if(overwrite) unbind(propName);
			
			if(!isPropertyBound(propName))
			{
				_bindingMap[propName] = setter;
			}
			// if the signal doesn't have any listeners yet, set it up
			if(onPropertyChangeSignal.numListeners < 1)
			{
				onPropertyChangeSignal.add(handlePropertyChanged);
			}
		}

		/**
		 * Remove the bindings for a property
		 */
		public function unbind(propName:String):void
		{
			if(isPropertyBound(propName))
			{
				delete _bindingMap[propName];
			}
		}

		/**
		 * Determins if the property is bound to anything
		 */
		protected function isPropertyBound(propName:String):Boolean
		{
			return (_bindingMap[propName]) ? true : false;
		}

		/**
		 * Called from a setter to notify bindings of a change to the value
		 */
		protected function dispatchPropertyChange(name:String, value:*, oldvalue:*=undefined):void
		{
			if(isPropertyBound(name))
			{
				var vo:PropertyChangedVO = new PropertyChangedVO(name, value, oldvalue);
				onPropertyChangeSignal.dispatch(vo);	
			}
			
		}

		/**
		 * Listener for the onPropertyChangeSignal signal and notifys bound setter
		 */
		protected function handlePropertyChanged(changeObject:PropertyChangedVO):void
		{
			if(isPropertyBound(changeObject.name))
			{
				var func:Function = _bindingMap[changeObject.name]as Function;
				func.call(this, changeObject.value);
			}
		}

		/**
		 * Construtor
		 */
		public function BindableModel() 
		{
			super();
		}

	}
}

Nori Framework

Lately, I’ve been into learning new things – one of them has been to find out what IOC (Inversion of Control) and DI (Dependency Injection) is all about. As a working project for this, I’ve taken the Cairngorm based framework that I created at work and started to do a major rewrite around IOC. I’m basing most of it on Robotlegs.
Not much to say right now, but I’ll toss up information about it and informative links that I’ve found soon.

Social sim. engine, Part 3 – Progress!

Thanks to a wonderful confluence of events and great timing, I’m able to turn this in to a project for work – there are a handful of solutions in the queue that can use this starting next month – so I’m working full time on it over the month of Feburay.

After a few days, this is what I’ve got: click. It’s a pretty straight forward scenario, but it demonstrates all of the features that I’ve got working.

I’ve been able to keep up with my “play” metaphor and it’s working out great by providing many more opportunities for gaming rather than typical multiple choice branching.

One of the projects brought up a requirement that started a new idea – an inventory system. All I really need to do is allow the learner to reference a screen shot to get some data, but I think it can be taken farther. But more on that later.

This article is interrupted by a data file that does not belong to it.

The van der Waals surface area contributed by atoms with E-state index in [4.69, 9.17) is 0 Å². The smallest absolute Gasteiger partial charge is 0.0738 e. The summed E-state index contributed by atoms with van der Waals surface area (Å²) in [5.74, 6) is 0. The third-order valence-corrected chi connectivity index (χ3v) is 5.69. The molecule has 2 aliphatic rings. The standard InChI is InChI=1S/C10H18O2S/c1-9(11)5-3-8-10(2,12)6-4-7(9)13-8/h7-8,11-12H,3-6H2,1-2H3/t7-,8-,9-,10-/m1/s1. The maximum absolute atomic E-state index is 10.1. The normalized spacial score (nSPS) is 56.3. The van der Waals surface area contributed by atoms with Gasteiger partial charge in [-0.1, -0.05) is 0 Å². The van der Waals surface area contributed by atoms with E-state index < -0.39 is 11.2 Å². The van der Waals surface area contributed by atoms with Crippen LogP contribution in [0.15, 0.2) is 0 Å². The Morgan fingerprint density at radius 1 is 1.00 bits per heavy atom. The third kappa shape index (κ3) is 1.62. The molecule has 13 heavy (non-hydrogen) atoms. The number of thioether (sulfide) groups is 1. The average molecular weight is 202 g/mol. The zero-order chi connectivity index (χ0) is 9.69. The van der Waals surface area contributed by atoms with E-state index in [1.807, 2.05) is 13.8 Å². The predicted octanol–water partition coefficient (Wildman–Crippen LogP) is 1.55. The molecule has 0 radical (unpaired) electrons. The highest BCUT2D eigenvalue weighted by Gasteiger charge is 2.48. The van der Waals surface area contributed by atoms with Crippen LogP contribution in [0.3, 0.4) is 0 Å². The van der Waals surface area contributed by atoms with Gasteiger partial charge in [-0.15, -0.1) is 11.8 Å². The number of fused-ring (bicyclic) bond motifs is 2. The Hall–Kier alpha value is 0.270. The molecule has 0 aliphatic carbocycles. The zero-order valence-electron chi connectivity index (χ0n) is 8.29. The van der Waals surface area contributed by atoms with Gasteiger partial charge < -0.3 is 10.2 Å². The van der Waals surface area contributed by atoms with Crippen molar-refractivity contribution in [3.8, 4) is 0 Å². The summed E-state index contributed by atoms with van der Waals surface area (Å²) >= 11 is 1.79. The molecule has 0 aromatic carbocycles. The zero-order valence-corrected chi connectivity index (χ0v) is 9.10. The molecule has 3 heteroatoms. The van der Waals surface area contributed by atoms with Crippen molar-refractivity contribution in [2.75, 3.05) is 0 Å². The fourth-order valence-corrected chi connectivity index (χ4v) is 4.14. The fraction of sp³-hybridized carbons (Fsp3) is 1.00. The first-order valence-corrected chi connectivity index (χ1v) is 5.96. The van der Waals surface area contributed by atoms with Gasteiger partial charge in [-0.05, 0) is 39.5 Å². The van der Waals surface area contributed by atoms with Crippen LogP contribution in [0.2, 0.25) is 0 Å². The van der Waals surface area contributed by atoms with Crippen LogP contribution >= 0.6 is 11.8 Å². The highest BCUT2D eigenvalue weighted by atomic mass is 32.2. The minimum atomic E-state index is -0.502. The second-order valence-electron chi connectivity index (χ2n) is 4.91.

Designing learning interactions that no one wants to use

Well, done that!

Multiple Sliders

I had a requirement to for an interaction for learners to rate up to six criteria for a given scenario. I thought of 3 different ways to do it: 1) that, 2) text entry and 3) drop down menus.

Text entry was the first idea. But that’s commonplace – can you call that an idea? I had a slider component that I’d coded for a project a year ago that was never used – so why not? The result, while interesting, fails miserably on many levels with visual clutter being the main one. I still think that it would work for up to 3 or 4 items, but it just doesn’t for this many.

So go back and do something more simple – with drop downs. I’d coded the slider to use the same basic properties as the native AS3 ones so, there wasn’t that much more effort to make this change. It’s much easier for the learner to use and saves a lot of space – so much that the scenario can be on the same screen as the question.

Created a few learning interactions today

When I started Ramen, one of the goals was to allow the page templates/interactions to be used outside of the system – in a Lectora course for example. This has even become more important as my day job standardizes on Lectora as the shell for any tracked learning content. Over the past year, I’ve been able to write a whole lot of really easy to use APIs for creating learning interactions. Creating a new interaction takes just a few hours using the Ramen page template API and borrowing functionality from existing templates.

The biggest benefit of this is quick and easy reusability. Just change the XML file and it’s a new page. I don’t want to even think about how hard  some of these would be to pull of in Lectora. It gets really confusing when the action icons start to pile up.

I’m helping out on a project now that needs a few learning interactions developed – quickly. So I spent today working on these. Here they are in the Ramen player:

These aren’t the fanciest interactions ever created, but not bad for a few hours work.

Rethinking the Social Simulation

So far, I’ve gotten a basic schema defined for the structure file and a good start on most of the base data classes.

I’ve been planning to go down the most familiar path: a page-branch-page-branch-etc. architecture/flow. It’s the one that any elearning developer would be most familiar with. Each page contains pictures of the people and if it’s an interaction a few choices to click on. Just repeat that over and over and you have it. It’s a fairly “dumb” system.

But then I had a new idea on how to make this thing operate … had to dig out my Moleskine and start taking notes (for the first time in nearly 2 years).